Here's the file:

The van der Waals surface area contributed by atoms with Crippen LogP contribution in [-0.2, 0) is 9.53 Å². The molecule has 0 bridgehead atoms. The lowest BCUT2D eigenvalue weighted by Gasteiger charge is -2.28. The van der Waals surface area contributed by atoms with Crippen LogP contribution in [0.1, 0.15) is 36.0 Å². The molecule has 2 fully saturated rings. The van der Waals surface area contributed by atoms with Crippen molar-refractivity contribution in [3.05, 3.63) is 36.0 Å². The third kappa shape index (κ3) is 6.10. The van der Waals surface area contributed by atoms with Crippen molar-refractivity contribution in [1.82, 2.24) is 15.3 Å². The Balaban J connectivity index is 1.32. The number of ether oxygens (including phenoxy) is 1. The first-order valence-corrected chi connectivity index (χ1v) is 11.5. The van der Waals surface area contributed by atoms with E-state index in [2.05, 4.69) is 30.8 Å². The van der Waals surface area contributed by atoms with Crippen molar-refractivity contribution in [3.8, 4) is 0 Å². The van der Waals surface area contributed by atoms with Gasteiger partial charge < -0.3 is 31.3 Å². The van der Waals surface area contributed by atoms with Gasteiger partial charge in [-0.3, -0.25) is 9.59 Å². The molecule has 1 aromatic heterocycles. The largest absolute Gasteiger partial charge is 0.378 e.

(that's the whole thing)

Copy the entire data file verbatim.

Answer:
The van der Waals surface area contributed by atoms with Crippen LogP contribution in [-0.2, 0) is 9.53 Å². The molecule has 0 bridgehead atoms. The lowest BCUT2D eigenvalue weighted by Gasteiger charge is -2.28. The van der Waals surface area contributed by atoms with Crippen LogP contribution in [0.1, 0.15) is 36.0 Å². The molecule has 2 fully saturated rings. The van der Waals surface area contributed by atoms with Crippen molar-refractivity contribution in [3.05, 3.63) is 36.0 Å². The third kappa shape index (κ3) is 6.10. The van der Waals surface area contributed by atoms with Crippen molar-refractivity contribution in [1.82, 2.24) is 15.3 Å². The Balaban J connectivity index is 1.32. The number of ether oxygens (including phenoxy) is 1. The first-order valence-corrected chi connectivity index (χ1v) is 11.5. The van der Waals surface area contributed by atoms with E-state index in [2.05, 4.69) is 30.8 Å². The van der Waals surface area contributed by atoms with Crippen molar-refractivity contribution in [3.8, 4) is 0 Å². The van der Waals surface area contributed by atoms with Gasteiger partial charge < -0.3 is 31.3 Å². The van der Waals surface area contributed by atoms with Gasteiger partial charge in [-0.3, -0.25) is 9.59 Å². The molecule has 1 aromatic heterocycles. The largest absolute Gasteiger partial charge is 0.378 e.